SLU news

Plant breeding and climate uncertainty affects future forests

Published: 24 October 2022
The breeding work in Ekebo includes saving the ash by finding and propagating trees that are resistant to the ash dieback disease. Johan Kroon updated the participants about the work. Photo: Pär Fornling

Which tree species will grow best in future European forests and how can we develop forest stands resilient against pests, diseases and climate change effects? Those were some of the questions raised at the 50th anniversary and conference of Nordic Genetic Resource Centre’s forest section.

Across Europe forest researchers analyze how tree species will be affected by bark beetles, nematodes and other natural hazards due to rising temperatures, and how seedling production and planting can be adapted to the conditions of future forests. Researchers from the Nordic countries and Austria gathered in Lund to highlight and discuss how to develop the forest genetic resources to create resilient and productive stands for an uncertain future.

Magnus Löf, professor and head of the Southern Swedish Forest Research Centre, thinks the conference is important for both the forest research and industry.

“It is very important to conduct research on plant material and genetics of plants since changing climate will change growing conditions of our forests and trees. Tree species ranges may also change. Regeneration methods, tools and plant material may need to be adapted to new conditions”, says Magnus Löf.

Moving species and follow ups of seedlings

The benefits with assisted migration, which is the action of moving plants outside of its natural habitat to remove them from environments affected by climate change effects and other threats, were highlighted by Debojyoti Chakraborty from the Austrian Research Center for Forests/SUSTREE. The challenges with economic costs and invasiveness were, however, shown as some of the potential risks.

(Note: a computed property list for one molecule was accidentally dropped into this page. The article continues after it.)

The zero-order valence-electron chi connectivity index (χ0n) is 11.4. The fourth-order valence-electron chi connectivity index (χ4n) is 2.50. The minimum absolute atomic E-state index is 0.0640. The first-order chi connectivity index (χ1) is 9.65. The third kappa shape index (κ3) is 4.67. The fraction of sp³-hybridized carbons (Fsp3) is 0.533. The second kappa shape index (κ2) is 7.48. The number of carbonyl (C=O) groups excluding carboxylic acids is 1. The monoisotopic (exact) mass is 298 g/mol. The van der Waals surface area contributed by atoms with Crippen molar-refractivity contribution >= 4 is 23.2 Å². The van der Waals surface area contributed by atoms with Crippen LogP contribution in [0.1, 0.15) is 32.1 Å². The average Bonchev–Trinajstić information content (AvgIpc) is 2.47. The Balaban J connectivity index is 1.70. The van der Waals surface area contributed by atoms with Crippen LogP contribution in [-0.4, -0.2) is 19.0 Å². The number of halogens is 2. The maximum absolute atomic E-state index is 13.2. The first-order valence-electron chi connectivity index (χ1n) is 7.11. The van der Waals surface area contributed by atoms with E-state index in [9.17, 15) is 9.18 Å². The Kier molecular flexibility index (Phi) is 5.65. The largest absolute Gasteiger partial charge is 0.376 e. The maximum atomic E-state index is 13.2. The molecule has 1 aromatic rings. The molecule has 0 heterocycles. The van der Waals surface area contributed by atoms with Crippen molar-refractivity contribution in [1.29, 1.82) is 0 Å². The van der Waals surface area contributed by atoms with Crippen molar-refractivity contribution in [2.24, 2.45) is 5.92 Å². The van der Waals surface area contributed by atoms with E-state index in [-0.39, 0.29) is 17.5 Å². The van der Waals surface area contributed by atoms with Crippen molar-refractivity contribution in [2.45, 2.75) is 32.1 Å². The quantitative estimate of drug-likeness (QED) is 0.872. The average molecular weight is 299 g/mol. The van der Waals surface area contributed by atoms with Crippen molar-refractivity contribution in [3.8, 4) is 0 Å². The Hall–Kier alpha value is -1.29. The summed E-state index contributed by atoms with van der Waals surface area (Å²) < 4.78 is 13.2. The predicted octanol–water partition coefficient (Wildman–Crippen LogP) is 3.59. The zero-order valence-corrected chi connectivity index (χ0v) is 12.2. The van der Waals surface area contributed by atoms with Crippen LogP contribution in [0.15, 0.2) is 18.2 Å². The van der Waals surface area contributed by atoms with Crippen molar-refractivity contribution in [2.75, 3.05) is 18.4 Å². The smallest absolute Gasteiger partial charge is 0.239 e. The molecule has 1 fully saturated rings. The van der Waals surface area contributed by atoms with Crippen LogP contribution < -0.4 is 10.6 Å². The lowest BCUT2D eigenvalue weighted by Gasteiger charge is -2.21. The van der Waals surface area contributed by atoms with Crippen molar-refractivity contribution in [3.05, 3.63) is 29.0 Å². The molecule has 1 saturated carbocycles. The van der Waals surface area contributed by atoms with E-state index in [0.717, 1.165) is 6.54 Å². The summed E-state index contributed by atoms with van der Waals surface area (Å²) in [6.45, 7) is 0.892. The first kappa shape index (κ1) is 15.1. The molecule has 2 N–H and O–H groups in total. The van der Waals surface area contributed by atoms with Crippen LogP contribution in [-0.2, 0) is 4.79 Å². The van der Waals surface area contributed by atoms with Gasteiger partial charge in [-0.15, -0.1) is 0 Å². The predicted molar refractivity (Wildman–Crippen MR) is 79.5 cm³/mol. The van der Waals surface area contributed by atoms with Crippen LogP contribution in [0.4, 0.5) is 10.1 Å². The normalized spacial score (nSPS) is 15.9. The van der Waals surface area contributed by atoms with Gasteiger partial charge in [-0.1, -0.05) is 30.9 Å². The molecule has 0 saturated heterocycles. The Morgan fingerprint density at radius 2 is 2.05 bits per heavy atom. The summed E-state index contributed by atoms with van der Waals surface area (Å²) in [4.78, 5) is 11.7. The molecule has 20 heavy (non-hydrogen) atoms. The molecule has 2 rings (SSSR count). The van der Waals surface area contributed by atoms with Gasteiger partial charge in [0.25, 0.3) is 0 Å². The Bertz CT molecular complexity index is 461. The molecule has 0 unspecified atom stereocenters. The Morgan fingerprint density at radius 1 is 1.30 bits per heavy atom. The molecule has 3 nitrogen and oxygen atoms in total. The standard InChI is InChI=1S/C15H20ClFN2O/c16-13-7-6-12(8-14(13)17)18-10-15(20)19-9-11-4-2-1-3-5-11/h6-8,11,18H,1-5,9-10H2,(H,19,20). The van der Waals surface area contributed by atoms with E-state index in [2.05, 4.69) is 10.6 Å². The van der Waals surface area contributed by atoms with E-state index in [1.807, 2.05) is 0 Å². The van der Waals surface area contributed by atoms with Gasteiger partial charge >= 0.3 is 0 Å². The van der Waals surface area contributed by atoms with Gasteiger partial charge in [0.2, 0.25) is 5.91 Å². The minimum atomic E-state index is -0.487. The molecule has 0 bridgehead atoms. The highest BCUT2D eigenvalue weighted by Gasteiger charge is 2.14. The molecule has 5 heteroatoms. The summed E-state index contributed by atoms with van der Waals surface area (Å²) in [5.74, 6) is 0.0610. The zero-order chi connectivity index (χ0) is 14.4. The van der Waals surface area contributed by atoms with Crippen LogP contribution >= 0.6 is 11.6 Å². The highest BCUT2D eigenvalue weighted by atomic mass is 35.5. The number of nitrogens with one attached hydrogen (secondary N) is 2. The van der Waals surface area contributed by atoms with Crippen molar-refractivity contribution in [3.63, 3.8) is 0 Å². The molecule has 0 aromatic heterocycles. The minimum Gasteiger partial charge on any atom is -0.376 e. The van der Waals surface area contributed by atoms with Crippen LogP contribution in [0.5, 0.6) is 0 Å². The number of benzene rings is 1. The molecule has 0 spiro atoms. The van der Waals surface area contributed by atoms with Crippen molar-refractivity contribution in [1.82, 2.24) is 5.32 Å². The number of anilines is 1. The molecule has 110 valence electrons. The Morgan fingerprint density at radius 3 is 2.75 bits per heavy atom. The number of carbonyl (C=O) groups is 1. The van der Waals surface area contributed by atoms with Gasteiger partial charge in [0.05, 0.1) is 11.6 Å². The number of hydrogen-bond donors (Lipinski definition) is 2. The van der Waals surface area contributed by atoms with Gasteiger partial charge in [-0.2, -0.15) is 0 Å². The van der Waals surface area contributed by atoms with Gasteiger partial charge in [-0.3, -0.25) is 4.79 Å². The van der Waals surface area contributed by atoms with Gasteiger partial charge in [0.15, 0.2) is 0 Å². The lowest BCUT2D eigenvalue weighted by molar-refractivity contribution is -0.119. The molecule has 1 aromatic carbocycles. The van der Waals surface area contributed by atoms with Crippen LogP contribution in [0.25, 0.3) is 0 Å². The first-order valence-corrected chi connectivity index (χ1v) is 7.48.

Henrik Hallingbäck presented the Planters guide (Plantval) developed by Skogforsk, which shows a production index in relation to the locally produced seedling material and can help forest owners in choosing the most beneficial plant for the specific area. He raised the challenge in predicting the most suitable seedling material today, since by the time the plants have reached mid-rotation there might be a different climate compared to when the seedlings were planted. Mattias Berglund, also working for Skogforsk, presented Föryngringskollen, aimed at reaching more stable regeneration results across Sweden with higher survival rates of planted seedlings.

Pest control, wood quality and mixed forests

The possibilities of improving birch wood quality through genetic selection was discussed via the presentation from Grace Jones and her dissertation from the Linnaues University, while Karin Hjelm from the Southern Swedish Forest Research Centre presented research on how to phase out insecticides but still effectively protect seedlings against pine weevil damage by using coatings.

Her colleague Magnus Löf presented one of the few ways through which forest owners can adapt to climate change – by restoring mixed species stands. Mixed forests are less stressed than monocultural stands, less affected by pests and can contribute to more long-term biodiversity. But increasing the amount of mixed forest stands in Sweden brings challenges.

“One main challenge for restoration of new mixed forests is the high current browsing pressure. As it is now, this leads to a homogenization of stand structures instead of a diversification. Another main challenge is the lack of practical knowledge on how to establish and manage mixed-species stands. Most recommendations are developed for monocultures”, says Magnus Löf.


Contact

Magnus Löf, Professor
Southern Swedish Forest Research Centre, SLU
Magnus.Lof@slu.se, +46 40 415119